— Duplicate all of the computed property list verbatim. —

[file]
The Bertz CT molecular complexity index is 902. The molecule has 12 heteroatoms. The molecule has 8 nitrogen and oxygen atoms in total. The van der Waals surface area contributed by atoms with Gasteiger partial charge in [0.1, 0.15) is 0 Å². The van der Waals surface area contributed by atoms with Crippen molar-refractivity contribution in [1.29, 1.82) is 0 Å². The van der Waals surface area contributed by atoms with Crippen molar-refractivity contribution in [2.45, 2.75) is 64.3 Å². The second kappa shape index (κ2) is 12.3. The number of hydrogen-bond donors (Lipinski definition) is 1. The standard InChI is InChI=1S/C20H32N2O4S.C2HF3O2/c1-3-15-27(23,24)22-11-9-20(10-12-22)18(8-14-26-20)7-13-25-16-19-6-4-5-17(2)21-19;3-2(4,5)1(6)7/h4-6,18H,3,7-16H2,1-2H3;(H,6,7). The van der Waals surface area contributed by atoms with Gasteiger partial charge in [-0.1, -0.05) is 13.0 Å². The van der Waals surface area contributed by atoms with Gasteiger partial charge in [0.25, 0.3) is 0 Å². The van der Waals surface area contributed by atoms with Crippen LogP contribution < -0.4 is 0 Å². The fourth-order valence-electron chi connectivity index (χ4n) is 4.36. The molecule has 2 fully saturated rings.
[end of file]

The Bertz CT molecular complexity index is 902. The molecule has 12 heteroatoms. The molecule has 8 nitrogen and oxygen atoms in total. The van der Waals surface area contributed by atoms with Gasteiger partial charge in [0.1, 0.15) is 0 Å². The van der Waals surface area contributed by atoms with Crippen molar-refractivity contribution in [1.29, 1.82) is 0 Å². The van der Waals surface area contributed by atoms with Crippen molar-refractivity contribution in [2.45, 2.75) is 64.3 Å². The second kappa shape index (κ2) is 12.3. The number of hydrogen-bond donors (Lipinski definition) is 1. The standard InChI is InChI=1S/C20H32N2O4S.C2HF3O2/c1-3-15-27(23,24)22-11-9-20(10-12-22)18(8-14-26-20)7-13-25-16-19-6-4-5-17(2)21-19;3-2(4,5)1(6)7/h4-6,18H,3,7-16H2,1-2H3;(H,6,7). The van der Waals surface area contributed by atoms with Gasteiger partial charge in [-0.1, -0.05) is 13.0 Å². The van der Waals surface area contributed by atoms with Gasteiger partial charge in [0.25, 0.3) is 0 Å². The van der Waals surface area contributed by atoms with Crippen LogP contribution < -0.4 is 0 Å². The fourth-order valence-electron chi connectivity index (χ4n) is 4.36. The molecule has 2 fully saturated rings.